Corridors of Silence

Today, Washington views Italy in a different light than it used to.

Issue: Winter 1996-1997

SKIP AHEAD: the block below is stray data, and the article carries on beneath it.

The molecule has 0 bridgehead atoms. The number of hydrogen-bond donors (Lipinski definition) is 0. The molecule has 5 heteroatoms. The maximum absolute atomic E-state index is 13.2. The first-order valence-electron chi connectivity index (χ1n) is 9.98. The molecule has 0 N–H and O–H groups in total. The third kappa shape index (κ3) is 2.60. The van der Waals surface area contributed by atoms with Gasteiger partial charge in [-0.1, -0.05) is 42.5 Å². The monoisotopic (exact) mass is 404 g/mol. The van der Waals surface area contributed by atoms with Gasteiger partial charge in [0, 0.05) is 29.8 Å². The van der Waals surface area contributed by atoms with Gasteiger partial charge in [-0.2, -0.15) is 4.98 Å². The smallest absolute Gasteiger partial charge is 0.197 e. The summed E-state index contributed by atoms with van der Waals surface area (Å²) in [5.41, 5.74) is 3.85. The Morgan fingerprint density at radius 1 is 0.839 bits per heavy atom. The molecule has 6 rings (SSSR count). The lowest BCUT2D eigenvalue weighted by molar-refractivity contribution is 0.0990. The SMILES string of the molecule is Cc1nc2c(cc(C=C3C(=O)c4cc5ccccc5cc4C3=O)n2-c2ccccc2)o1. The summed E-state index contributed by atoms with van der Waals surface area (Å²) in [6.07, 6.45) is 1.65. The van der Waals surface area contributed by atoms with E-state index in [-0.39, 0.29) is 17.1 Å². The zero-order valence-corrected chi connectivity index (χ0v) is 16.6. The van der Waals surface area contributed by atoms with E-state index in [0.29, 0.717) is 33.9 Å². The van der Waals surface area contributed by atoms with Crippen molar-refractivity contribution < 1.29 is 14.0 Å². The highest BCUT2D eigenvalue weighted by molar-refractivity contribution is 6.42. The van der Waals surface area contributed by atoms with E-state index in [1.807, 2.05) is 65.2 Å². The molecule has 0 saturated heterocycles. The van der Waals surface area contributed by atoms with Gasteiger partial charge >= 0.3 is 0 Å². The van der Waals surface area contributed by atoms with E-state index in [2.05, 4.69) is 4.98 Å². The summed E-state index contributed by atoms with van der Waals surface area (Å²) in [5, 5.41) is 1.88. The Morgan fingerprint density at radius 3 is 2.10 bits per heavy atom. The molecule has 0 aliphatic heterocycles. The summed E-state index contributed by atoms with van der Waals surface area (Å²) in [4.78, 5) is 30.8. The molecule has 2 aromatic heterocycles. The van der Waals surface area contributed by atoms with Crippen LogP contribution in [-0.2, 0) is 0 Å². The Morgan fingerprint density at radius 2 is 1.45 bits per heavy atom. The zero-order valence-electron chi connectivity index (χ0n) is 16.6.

When I was a correspondent in Rome in the early 1980s I regularly did the rounds of four centers of political power. First stop was usually the Christian Democrat Party headquarters in Piazza del Ges, across the square from Giacomo della Porta's severe facade of the Jesuit church del Ges, prototype of early Baroque churches all over Europe. Until 1992, the Democrazia Cristiana-or dc-had been the main party in Italy's fifty-six postwar governments, almost all of which were coalitions, and to a large extent Italy was run from the party's ancient palazzo. Dark blue Alfa Romeos drove in and out of its cobbled courtyard. A continuous procession of politicians, diplomats, supplicants, and hangers-on filed past the portico, which bristled with police.

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